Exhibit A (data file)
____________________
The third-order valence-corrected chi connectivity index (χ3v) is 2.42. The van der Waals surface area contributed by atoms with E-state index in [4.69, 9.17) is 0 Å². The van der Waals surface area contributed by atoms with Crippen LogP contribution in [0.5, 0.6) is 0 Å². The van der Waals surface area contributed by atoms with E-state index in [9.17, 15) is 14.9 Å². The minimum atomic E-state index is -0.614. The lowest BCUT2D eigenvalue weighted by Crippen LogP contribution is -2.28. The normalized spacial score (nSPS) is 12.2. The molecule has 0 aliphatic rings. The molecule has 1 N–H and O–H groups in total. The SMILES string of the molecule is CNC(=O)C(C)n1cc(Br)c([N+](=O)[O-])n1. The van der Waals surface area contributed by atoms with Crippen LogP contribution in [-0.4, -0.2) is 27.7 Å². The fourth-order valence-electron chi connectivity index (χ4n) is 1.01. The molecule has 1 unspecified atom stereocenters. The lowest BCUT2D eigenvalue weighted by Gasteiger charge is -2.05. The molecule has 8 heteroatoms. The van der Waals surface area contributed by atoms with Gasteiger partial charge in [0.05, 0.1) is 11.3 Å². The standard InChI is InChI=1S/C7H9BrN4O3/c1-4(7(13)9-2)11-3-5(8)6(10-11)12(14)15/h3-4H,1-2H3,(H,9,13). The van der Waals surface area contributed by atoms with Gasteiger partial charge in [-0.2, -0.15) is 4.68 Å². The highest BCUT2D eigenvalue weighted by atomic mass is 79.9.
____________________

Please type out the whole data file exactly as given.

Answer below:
The third-order valence-corrected chi connectivity index (χ3v) is 2.42. The van der Waals surface area contributed by atoms with E-state index in [4.69, 9.17) is 0 Å². The van der Waals surface area contributed by atoms with Crippen LogP contribution in [0.5, 0.6) is 0 Å². The van der Waals surface area contributed by atoms with E-state index in [9.17, 15) is 14.9 Å². The minimum atomic E-state index is -0.614. The lowest BCUT2D eigenvalue weighted by Crippen LogP contribution is -2.28. The normalized spacial score (nSPS) is 12.2. The molecule has 0 aliphatic rings. The molecule has 1 N–H and O–H groups in total. The SMILES string of the molecule is CNC(=O)C(C)n1cc(Br)c([N+](=O)[O-])n1. The van der Waals surface area contributed by atoms with Crippen LogP contribution in [-0.4, -0.2) is 27.7 Å². The fourth-order valence-electron chi connectivity index (χ4n) is 1.01. The molecule has 1 unspecified atom stereocenters. The lowest BCUT2D eigenvalue weighted by Gasteiger charge is -2.05. The molecule has 8 heteroatoms. The van der Waals surface area contributed by atoms with Gasteiger partial charge in [0.05, 0.1) is 11.3 Å². The standard InChI is InChI=1S/C7H9BrN4O3/c1-4(7(13)9-2)11-3-5(8)6(10-11)12(14)15/h3-4H,1-2H3,(H,9,13). The van der Waals surface area contributed by atoms with Gasteiger partial charge in [-0.2, -0.15) is 4.68 Å². The highest BCUT2D eigenvalue weighted by atomic mass is 79.9.